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Average critic rating : 94.0 points
The 1990 Barbareso Gallina is simply awesome. The wine boasts a seamless core of rich red fruits in a soft, generous style. This opulent Barbaresco possesses impeccable balance and tons of class. Floral notes intermingled with bright red fruits provide lift on the finish, adding lovely balance to the dense fruit. This is the most approachable of Giacosa’s 1990s but has plenty of stuffing to last another twenty years. The 1978 is still going strong. Anticipated maturity: 2010-2025. Bruno Giacosa’s wines are well represented in my personal cellar, which was the source for the vast majority of these bottles. I have had the good fortune to taste all of Giacosa’s 1989s and 1990s from multiple sources over the last year, and therefore can report that these notes are representative of what readers can expect from well-stored bottles. I consider 1989 and 1990 – along with 1978, 1982, 1996, 2001, 2004 and 2007 – to be among Giacosa’s finest vintages. The bevy of Red Label Riservas in this article says it all. In 1989 and 1990 Giacosa produced an immense number of legendary wines. In fact, he is one of the very few producers who did exceptionally well in both years. In general the 1989s are a touch more layered and nuanced, while the 1990s are impressive for their massive concentration. If forced to state a preference, I would say 1990 gets the nod for its consistency from top to bottom, even if few of those wines reach the sublime heights of the very finest 1989s. Still, these are relatively small distinctions at this high level. Readers who have the opportunity to taste any of these wines should not think twice. By the late 1980s Giacosa had begun to move towards an enlightened traditional style with the introduction of the French oak casks he now uses exclusively. Fermentations and barrel aging, however, remained very much within the framework of traditional winemaking, resulting in a combination that was electric. Readers will note that many of Giacosa’s Red Label Riservas during this time were made in small lots (such as the 1990 Asili and 1989 Collina Rionda), and that for practical purposes those wines were aged in medium-size casks rather than large casks. Antonio Galloni, Wine Advocate # 187.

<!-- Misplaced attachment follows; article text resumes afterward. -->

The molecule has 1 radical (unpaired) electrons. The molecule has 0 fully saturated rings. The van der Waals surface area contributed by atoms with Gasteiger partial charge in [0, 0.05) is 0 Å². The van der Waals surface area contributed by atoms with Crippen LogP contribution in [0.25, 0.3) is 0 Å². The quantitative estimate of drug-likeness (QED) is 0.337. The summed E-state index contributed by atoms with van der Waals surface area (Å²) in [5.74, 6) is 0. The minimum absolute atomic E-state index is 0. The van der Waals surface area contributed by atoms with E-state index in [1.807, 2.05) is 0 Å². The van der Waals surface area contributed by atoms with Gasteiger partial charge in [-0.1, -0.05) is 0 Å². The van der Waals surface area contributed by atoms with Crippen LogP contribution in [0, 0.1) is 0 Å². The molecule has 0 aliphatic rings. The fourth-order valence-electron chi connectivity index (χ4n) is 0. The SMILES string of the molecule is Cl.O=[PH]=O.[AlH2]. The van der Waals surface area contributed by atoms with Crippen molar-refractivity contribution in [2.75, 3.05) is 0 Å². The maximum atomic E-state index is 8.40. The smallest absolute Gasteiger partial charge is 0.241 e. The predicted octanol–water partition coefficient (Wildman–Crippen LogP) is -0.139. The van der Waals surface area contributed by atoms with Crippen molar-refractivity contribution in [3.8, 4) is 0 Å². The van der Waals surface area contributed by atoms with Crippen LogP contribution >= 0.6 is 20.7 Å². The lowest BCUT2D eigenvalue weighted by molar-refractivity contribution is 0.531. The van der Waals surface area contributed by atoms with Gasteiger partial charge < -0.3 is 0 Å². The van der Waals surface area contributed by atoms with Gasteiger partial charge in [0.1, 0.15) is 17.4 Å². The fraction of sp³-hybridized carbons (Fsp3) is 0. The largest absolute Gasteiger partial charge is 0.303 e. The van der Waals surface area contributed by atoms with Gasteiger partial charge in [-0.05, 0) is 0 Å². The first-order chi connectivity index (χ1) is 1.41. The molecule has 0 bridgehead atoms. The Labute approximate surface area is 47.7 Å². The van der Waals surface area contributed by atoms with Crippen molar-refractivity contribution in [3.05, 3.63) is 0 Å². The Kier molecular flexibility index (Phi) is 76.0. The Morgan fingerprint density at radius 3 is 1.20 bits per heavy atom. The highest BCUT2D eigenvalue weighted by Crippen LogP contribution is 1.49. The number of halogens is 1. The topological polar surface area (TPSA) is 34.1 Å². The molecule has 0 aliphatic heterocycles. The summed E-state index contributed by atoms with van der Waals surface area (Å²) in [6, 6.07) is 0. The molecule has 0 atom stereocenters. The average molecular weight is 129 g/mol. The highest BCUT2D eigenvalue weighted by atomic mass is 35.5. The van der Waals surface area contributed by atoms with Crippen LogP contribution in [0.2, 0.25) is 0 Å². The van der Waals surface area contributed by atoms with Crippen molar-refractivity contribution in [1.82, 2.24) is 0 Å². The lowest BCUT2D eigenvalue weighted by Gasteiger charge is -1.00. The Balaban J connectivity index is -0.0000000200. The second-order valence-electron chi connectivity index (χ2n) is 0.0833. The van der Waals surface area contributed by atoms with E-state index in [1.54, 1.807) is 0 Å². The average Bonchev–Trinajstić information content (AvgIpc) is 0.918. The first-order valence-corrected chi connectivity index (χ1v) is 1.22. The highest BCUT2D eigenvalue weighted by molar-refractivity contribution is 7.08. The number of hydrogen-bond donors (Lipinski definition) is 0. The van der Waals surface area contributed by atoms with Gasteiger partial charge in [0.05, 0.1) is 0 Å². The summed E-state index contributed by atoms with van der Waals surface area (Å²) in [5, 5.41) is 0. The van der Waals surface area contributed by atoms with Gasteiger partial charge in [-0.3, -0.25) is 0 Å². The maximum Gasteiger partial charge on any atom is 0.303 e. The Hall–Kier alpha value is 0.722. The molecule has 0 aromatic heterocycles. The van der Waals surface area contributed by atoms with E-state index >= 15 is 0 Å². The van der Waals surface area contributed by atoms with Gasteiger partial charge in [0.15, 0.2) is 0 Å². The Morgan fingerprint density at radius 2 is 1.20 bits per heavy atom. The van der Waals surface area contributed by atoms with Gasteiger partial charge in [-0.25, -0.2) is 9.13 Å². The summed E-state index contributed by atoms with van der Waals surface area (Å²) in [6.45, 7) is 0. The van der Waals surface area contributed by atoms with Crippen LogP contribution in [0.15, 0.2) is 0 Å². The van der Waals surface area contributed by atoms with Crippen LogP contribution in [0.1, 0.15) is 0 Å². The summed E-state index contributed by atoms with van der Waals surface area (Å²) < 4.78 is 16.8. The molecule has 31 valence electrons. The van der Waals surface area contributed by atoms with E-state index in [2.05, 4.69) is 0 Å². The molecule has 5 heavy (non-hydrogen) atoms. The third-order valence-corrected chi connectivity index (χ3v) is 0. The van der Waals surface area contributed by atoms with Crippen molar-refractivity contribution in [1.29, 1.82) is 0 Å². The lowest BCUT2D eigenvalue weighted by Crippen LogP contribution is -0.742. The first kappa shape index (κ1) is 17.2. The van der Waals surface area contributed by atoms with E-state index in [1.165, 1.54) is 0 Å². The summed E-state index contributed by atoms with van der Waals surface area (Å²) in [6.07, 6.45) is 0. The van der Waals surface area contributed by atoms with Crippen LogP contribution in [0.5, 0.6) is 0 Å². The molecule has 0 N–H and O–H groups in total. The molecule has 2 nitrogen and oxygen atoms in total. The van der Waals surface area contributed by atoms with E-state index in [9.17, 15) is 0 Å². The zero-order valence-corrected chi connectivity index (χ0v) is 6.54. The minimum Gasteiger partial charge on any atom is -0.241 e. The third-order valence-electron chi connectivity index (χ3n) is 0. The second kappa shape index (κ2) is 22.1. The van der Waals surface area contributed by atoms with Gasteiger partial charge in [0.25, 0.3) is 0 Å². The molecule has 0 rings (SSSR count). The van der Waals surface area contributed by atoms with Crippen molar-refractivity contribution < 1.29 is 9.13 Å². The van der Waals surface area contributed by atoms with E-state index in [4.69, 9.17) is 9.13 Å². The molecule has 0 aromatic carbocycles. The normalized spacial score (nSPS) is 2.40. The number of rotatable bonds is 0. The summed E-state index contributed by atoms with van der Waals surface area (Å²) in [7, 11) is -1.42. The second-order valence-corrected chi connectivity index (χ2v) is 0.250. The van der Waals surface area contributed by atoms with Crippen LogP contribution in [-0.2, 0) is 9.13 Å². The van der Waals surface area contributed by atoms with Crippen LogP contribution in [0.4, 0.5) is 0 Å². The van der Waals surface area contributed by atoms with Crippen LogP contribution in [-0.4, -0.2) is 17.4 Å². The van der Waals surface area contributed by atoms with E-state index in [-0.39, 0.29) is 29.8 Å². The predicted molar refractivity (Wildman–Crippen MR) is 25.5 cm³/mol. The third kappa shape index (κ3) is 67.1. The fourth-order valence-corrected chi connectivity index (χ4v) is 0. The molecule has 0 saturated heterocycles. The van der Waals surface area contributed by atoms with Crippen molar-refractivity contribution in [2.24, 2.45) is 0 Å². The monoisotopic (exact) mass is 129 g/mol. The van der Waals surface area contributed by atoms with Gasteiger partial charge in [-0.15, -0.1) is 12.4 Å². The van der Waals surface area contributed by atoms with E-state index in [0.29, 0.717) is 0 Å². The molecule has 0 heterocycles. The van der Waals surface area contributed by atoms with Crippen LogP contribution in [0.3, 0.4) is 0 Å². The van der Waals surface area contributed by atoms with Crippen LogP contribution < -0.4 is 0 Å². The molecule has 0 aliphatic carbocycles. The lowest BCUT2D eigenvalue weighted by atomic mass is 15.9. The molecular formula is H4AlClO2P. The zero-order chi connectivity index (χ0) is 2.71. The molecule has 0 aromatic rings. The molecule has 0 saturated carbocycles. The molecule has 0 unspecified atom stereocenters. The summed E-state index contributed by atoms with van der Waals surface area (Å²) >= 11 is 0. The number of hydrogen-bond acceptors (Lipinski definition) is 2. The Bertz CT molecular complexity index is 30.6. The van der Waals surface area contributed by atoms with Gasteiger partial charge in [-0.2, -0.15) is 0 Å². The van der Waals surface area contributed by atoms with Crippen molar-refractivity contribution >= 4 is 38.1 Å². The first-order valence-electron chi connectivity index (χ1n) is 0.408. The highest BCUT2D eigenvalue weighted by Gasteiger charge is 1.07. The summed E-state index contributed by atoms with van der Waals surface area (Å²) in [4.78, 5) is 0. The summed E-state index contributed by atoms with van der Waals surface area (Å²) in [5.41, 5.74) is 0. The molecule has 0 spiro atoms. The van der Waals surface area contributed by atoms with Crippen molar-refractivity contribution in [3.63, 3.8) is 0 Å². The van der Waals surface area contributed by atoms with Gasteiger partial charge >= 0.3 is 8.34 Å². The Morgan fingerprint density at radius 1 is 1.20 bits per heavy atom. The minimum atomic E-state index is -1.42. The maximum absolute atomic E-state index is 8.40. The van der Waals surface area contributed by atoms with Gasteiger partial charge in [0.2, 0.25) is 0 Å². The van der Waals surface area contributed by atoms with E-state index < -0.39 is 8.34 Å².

Bruno Giacosa: The Importance
Long recognised as one of the best producers of Barolo and Barbaresco, Bruno Giacosa’s wines represent a benchmark in quality, and, as Parker writes, “…his majestic Barolos and Barbarescos build a cultish legion of admirers that is equalled by just a small handful of producers around the world.”
Bruno Giacosa: The Insight
The philosophy of the winemaking at this estate combines huge respect for tradition, whilst making use of modern technology in order to obtain the best expression of each terroir, with the aim being to create wines which are extremely rich in flavour and elegant in style.